A total of 96 patients with CD were enrolled. In this study, 37 patients achieved complete remission (38.5%), 49 achieved partial remission (51.0%), and 10 (10.4%) showed no response at 1 month after the initiation of CS treatment. At 4 months and 1 year after treatment, 66 (69.5%) and 47 (56.6%) patients showed prolonged response, 22 (23.2%) and 20 (24.1%) showed steroid dependency, and 7 (7.4%) and 16 (19.3%) showed refractoriness, respectively. Nonstricturing and nonpenetrating behaviors and a lower CD activity index demonstrated clinical significance for mid-term or mid- and long-term steroid responses, respectively.

Conclusions

The short-term response rate to initial oral CS therapy in CD was considerably high, but responsiveness thereafter showed a tendency to decrease with time. Clinical parameters reflecting mild inflammation were associated with responsiveness after CS treatment.

Keywords: Inflammatory bowel diseases, Crohn disease, Adrenal cortex hormones, Steroids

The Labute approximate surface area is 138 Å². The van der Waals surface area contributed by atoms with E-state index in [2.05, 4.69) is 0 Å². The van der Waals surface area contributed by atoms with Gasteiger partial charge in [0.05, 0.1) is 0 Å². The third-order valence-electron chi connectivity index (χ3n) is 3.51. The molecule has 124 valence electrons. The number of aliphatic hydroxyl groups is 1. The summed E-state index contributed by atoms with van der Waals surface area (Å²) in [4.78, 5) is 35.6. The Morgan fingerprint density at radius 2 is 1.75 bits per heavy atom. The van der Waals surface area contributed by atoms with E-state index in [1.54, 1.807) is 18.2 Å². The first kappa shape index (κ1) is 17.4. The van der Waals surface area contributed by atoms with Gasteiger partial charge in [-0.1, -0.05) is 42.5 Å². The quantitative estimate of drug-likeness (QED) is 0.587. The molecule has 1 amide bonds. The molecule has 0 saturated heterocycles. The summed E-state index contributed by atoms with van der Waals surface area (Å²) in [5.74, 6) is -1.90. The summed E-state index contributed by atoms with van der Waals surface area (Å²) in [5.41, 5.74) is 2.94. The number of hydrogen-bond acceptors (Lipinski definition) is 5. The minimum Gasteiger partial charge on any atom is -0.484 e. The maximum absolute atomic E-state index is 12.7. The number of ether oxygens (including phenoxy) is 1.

Abstract

Background/Aims

This study sought to determine the natural course of Crohn's disease (CD) and identify predictors that could indicate responsiveness to corticosteroid (CS) therapy.

Methods

Patients with active CD who were treated with oral CS at a single institution between August 1994 and February 2008 were retrospectively reviewed. The clinical outcomes at 1 month, 4 months, and 1 year after the treatment, as well as clinical and biochemical parameters at the time of CS initiation, were evaluated.

Results

A total of 96 patients with CD were enrolled. In this study, 37 patients achieved complete remission (38.5%), 49 achieved partial remission (51.0%), and 10 (10.4%) showed no response at 1 month after the initiation of CS treatment. At 4 months and 1 year after treatment, 66 (69.5%) and 47 (56.6%) patients showed prolonged response, 22 (23.2%) and 20 (24.1%) showed steroid dependency, and 7 (7.4%) and 16 (19.3%) showed refractoriness, respectively. Nonstricturing and nonpenetrating behaviors and a lower CD activity index demonstrated clinical significance for mid-term or mid- and long-term steroid responses, respectively.